in Geezer

Desert Storm 20 years later

USS Elliot (DD-967) in North Arabian Gulf, circa 1998

Sunday was the 20th anniversary of the start of Operation Desert Storm. Hard to believe it’s been that long.

When Desert Storm started, I was in the Navy and spending a week in training at NSGA Imperial Beach, which was far closer to vacation than war. My ship, the USS Elliot (DD-967), had just come out of the yards for long-needed maintenance so the ship was pierside at the time and the crew was taking advantage of the time ashore to do some training. Like a lot of Americans, my experience of the fighting came from CNN, though I had the advantage of being able to read classified intelligence reports as the war raged.

Then, almost as soon as it started, the war was over. We declared victory, packed up, and went home. Saddam did the same, and a dozen years later we were back in Iraq. I knew right then that not marching on Baghdad would bite us in the ass. But why spoil a parade, right?

My ship deployed a month or two later. We spent half of our six-month deployment doing doughnuts in the Persian Gulf (er, … I mean “Arabian Gulf”). For those of you who don’t know, 99.9% of the time the Gulf is the most boring bodies of water you’ll ever come across. It’s that .1% that will kill you, though, and that’s what kept us on our toes. That old saying of “days of boredom punctuated by seconds of sheer terror” applies to the Gulf.

The fighting had stopped by the time we arrived but danger still lurked. A French vessel sailing nearby pointed out a floating mine to us and a SEAL team that had deployed with us detonated it. One of my collateral duties was being an intelligence photographer and I was itching to go on the helicopter with the SEALS to photograph the mine’s detonation. Instead I was relegated to watch the detonation from the ship’s foc’sle with the rest of the crew.

BOOM! A huge wall of water hundreds of feet high rose into the air as the mine was detonated. Even a mile away we could feel the pressure wave. I gulped at the sight and gained a new appreciation for the hazards that lurked nearby. Fortunately, this was the extent of the combat I saw during Desert Storm.

I was actively scuba diving at that time, and one of the things I noticed is just how polluted and lifeless the Gulf seemed four months after the war began. I had dived the Gulf on the previous deployment and was delighted at its tropical fish and great visibility. On the return trip, the Gulf was dirty and almost completely devoid of life. I’ll never forget the sad sight of a lone dolphin swimming slowly through the murky water. The reason for the lifeless water was Iraqis’ opening of the oil valves at Sea Island in Kuwait, spilling over 330 million gallons of oil into the Gulf. The Persian Gulf Oil Spill is still considered history’s largest oil spill into a body of water, easily dwarfing last year’s Deepwater Horizon spill.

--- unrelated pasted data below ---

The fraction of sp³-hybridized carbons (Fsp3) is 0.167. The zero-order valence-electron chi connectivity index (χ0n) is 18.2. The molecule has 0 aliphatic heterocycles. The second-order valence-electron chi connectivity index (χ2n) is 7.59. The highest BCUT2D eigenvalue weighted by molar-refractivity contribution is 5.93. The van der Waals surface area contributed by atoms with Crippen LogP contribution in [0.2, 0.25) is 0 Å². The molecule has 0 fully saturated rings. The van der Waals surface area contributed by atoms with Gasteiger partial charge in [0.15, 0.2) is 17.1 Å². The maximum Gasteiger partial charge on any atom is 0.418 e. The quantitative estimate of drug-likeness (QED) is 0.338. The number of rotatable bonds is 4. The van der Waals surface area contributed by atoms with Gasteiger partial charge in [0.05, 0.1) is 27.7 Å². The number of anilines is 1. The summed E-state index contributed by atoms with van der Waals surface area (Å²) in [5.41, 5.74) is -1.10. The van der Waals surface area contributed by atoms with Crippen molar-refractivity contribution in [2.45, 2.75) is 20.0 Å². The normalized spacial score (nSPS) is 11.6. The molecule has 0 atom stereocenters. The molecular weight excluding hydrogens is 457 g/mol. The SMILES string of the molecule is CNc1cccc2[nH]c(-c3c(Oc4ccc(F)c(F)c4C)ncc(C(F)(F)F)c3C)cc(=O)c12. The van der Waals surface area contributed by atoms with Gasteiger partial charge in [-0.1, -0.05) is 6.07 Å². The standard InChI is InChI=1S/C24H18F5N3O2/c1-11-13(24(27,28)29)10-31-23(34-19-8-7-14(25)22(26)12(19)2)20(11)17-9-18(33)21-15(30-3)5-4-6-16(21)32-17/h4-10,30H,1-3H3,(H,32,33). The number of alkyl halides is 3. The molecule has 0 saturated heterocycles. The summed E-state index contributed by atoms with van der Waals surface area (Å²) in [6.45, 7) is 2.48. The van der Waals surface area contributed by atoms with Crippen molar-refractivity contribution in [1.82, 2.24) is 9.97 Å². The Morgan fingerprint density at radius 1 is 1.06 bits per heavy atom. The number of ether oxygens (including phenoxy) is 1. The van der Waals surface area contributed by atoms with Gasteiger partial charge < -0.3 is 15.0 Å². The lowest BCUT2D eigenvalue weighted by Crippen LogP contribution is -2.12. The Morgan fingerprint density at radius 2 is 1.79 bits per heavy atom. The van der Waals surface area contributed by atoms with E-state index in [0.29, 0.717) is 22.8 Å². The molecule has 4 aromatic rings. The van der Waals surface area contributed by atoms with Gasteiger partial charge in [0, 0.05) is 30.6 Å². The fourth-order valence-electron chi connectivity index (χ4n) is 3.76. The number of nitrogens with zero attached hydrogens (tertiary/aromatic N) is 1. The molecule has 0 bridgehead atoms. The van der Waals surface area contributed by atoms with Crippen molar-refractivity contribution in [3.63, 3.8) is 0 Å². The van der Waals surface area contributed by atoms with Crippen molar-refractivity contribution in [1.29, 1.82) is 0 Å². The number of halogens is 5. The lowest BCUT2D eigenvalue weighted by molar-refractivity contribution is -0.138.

I also vividly remember the black oily smoke from the hundreds of oil well fires in Kuwait. The Kuwaiti oil fires made the Gulf in the middle of the day as dark as dusk. No amount of cheesecloth placed over air vents or faces could filter that black, choking smoke. It was everywhere.

During that deployment we mostly circled the Gulf. Occasionally, though, we’d practice escorting a tanker north to Kuwait. One such escort brought us within a half-mile of Kuwait’s oil terminal. I braved the smoky skies to take a picture of me at the edge of Kuwait. It was as close as I ever got to the country.

The ship would pull into port about once every two weeks and we spent many of those weekends in Oman. I remember meeting Kuwaitis there who spoke perfect English, wore Lakers T-shirts, and seemed to have more money than they knew what to do with. They were all very polite, though, and seemed to be happy to meet Americans. Some of them had even left “Viva Bush!” graffiti around the city, something that seems laughable now.

When we finally left the Gulf for Australia I was not at all disappointed, to put it mildly. Even in October the thermometer would top out over 120 degrees. The hellaciously hot days wore on me, and also the boredom of circling the lake known as the Persian Gulf.

Still, I was always interested in returning to the Gulf and visiting the cities there in more detail. I was actually planning a trip to show my wife around Dubai when our plans suddenly changed. The date was September 11, 2001.